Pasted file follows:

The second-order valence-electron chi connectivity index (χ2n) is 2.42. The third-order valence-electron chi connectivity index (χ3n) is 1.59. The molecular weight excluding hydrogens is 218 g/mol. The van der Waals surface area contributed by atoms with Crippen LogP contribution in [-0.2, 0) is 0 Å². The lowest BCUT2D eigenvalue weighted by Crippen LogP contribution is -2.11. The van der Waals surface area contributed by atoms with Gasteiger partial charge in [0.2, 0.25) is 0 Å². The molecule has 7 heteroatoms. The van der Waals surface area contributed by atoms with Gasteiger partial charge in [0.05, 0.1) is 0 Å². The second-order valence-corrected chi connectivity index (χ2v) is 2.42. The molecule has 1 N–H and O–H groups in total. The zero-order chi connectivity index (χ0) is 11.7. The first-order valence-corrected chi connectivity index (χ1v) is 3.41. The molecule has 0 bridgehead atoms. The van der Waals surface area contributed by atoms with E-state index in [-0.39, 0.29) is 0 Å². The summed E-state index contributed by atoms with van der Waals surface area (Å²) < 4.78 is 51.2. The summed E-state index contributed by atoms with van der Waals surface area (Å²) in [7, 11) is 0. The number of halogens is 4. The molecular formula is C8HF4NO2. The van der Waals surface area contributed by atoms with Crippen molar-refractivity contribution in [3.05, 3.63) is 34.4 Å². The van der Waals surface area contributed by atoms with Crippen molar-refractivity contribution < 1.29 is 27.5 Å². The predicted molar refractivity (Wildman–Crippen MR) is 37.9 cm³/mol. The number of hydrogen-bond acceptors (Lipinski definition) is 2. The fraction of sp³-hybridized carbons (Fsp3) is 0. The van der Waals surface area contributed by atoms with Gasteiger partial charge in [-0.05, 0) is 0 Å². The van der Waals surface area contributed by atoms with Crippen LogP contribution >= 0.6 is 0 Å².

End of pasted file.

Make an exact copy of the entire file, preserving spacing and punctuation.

The second-order valence-electron chi connectivity index (χ2n) is 2.42. The third-order valence-electron chi connectivity index (χ3n) is 1.59. The molecular weight excluding hydrogens is 218 g/mol. The van der Waals surface area contributed by atoms with Crippen LogP contribution in [-0.2, 0) is 0 Å². The lowest BCUT2D eigenvalue weighted by Crippen LogP contribution is -2.11. The van der Waals surface area contributed by atoms with Gasteiger partial charge in [0.2, 0.25) is 0 Å². The molecule has 7 heteroatoms. The van der Waals surface area contributed by atoms with Gasteiger partial charge in [0.05, 0.1) is 0 Å². The second-order valence-corrected chi connectivity index (χ2v) is 2.42. The molecule has 1 N–H and O–H groups in total. The zero-order chi connectivity index (χ0) is 11.7. The first-order valence-corrected chi connectivity index (χ1v) is 3.41. The molecule has 0 bridgehead atoms. The van der Waals surface area contributed by atoms with E-state index in [-0.39, 0.29) is 0 Å². The summed E-state index contributed by atoms with van der Waals surface area (Å²) < 4.78 is 51.2. The summed E-state index contributed by atoms with van der Waals surface area (Å²) in [7, 11) is 0. The number of halogens is 4. The molecular formula is C8HF4NO2. The van der Waals surface area contributed by atoms with Crippen molar-refractivity contribution in [3.05, 3.63) is 34.4 Å². The van der Waals surface area contributed by atoms with Crippen molar-refractivity contribution < 1.29 is 27.5 Å². The predicted molar refractivity (Wildman–Crippen MR) is 37.9 cm³/mol. The number of hydrogen-bond acceptors (Lipinski definition) is 2. The fraction of sp³-hybridized carbons (Fsp3) is 0. The van der Waals surface area contributed by atoms with Gasteiger partial charge in [-0.05, 0) is 0 Å². The van der Waals surface area contributed by atoms with Crippen LogP contribution >= 0.6 is 0 Å².